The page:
Cllr Martin Hamilton The School will be waiting for the outcome of its appeals on the Main School and Rose Court sites before deciding on whether to submit planning applications to develop the Chestnut Avenue site. Meanwhile, a perfectly good building has been left empty. Why can’t the School allow the Community to use it, on at least a 6 month, 9 month lease? They have nothing to lose, and if anything, this will give them brownie points with the public.

Sophie Michelena So far, the School has not considered anything on a non commercial basis. But since the recession hit, “meanwhile leases” have been used to allow property that can’t be sold, to be used for community use. “Meanwhile leases” protect both properties and landowners.

Tony Green That’s a fantastic idea. Who will be responsible for insurance?

Sophie Michelena The group would pay insurance and local rates.

Amit Roy Leeds Girls High School has always had the best facilities in the city, but they have been behaving like locusts. We looked after them, respected them, but like locusts, when they leave, they gobble you up.

What will be here in the future? In a hundred, 200 years. Will there be any grass anywhere? We are blessed in this area in terms of the groups we have. The students leave a little bit of themselves behind.

Bill McKinnon Do we have an idea of the costs involved with the swimming pool, in terms of fixing it and running it?

Amit Roy These facilities are on the doorstep of the local schools. The savings they would make by using these facilities could be used to offset the cost.

Tony Crooks What about affixing solar panels to the roof to reduce costs? Some businesses are doing this, using the electricity, and selling the excess.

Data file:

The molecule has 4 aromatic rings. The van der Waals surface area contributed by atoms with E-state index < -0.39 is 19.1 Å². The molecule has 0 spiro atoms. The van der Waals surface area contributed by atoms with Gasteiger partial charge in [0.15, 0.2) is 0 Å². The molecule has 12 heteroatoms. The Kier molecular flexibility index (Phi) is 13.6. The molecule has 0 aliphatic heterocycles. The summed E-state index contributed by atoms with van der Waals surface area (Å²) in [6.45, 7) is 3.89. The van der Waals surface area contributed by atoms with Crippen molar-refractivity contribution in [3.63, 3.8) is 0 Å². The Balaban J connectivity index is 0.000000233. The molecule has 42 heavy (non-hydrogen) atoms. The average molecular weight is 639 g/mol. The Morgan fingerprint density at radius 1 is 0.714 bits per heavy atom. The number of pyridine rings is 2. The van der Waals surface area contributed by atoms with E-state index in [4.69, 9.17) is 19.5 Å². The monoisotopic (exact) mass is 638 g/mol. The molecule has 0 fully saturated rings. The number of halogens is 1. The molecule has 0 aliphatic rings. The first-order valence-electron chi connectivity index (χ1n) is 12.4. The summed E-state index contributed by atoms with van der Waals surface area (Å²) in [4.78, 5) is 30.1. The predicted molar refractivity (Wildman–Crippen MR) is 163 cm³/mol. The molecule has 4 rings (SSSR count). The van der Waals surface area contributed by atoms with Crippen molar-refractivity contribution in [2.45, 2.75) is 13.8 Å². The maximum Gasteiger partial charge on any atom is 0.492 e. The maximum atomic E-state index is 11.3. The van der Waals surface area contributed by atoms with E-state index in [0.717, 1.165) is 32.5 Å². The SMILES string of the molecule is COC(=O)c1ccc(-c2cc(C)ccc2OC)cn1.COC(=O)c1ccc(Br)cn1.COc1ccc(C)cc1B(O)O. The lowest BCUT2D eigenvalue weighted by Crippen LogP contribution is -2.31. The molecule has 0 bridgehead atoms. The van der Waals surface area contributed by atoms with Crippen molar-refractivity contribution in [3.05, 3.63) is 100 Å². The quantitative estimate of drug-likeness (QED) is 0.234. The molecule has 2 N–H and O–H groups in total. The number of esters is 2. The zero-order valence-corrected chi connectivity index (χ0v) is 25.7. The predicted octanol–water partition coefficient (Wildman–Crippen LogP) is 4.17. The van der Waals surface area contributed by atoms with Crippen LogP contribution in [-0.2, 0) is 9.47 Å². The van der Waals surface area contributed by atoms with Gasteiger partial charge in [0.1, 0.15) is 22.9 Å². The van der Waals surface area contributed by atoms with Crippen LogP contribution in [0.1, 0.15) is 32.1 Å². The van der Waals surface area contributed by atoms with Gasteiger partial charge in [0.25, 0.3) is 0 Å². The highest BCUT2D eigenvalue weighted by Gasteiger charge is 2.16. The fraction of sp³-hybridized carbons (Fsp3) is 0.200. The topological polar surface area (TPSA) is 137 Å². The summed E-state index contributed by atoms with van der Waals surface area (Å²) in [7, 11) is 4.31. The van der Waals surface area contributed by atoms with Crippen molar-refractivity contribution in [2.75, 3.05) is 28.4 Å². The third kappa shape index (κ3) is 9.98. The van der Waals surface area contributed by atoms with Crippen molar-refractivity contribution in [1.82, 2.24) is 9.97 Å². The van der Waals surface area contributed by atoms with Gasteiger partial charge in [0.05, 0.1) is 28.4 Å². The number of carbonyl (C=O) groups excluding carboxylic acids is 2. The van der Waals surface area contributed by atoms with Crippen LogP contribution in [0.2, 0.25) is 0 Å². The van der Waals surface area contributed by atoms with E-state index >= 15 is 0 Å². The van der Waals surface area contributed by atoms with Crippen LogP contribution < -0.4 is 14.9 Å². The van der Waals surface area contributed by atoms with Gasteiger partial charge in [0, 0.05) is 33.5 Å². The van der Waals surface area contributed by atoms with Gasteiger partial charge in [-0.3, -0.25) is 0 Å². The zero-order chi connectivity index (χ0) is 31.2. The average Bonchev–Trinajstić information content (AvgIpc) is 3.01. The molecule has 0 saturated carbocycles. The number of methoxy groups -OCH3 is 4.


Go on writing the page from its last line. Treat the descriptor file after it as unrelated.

Sophie Michelena In the last few weeks, grants of up to £150,000 have been talked about for developing facilities and pitches for the use of sports. The full details have not yet been released.

Sue Buckle This area has some of the worst development in Leeds. It is more densely populated than Moss Side in Manchester and Tower Hamlets in London. The area needs the project and needs the pool.

Local schools would support this project. They have just 29% of the government recommended amount of playing playing pitch space.

Woodhouse Moor is the most intensely used area of green space in Leeds. Small groups play cricket, football, basketball, because there’s nowhere else for them to play. The community needs more green space. There is a real need for what you are proposing, including the swimming pool.

Will Ryder We are looking for partners We will be looking for declarations of interest from other groups…

Martin Oxley It would be a requirement for the groups involved to be active in the community in terms of giving something back, e.g working in the local schools.

Nigel Republica Internationale adult and ladies football club would be interested in using the pitches. They would provide an income stream. However it is the community that takes priority. We need to get local volunteers involved.

Man How does the community get involved?

Martin Oxley We make sure the community is involved by all the groups using the facilities doing a degree of community coaching in the area.

Lady 1 So that the facility is not overwhelmed by clubs from other areas, we should have people involved from the local community on the board of directors, i.e from the local schools, so people in the area have a voice on its direction.

Martin Oxley No one particular group would have control It is a quite open project.

Lady 2 Will there be open access to the sports pitches? i.e Will it be open for people to just turn up and play?

Martin Oxley There may be health and safety issues with that, either in principle or practice.

John Davison It would be good to have some open access for let’s say a father and son, or other people turning up to play. I don’t know how it would work in practice. The facilities may get messed up, with dog mess, broken glass etc.

Sophie Michelena Maybe we could have the fields or one of the fields with open access for one day a week?

Sue Buckle The Royal Park Community Consortium are totally behind you. We feel this would be good for the RPCC and good for HEART.

Martin Oxley We can do something really good that will be self sustainable. We will try to do what people want.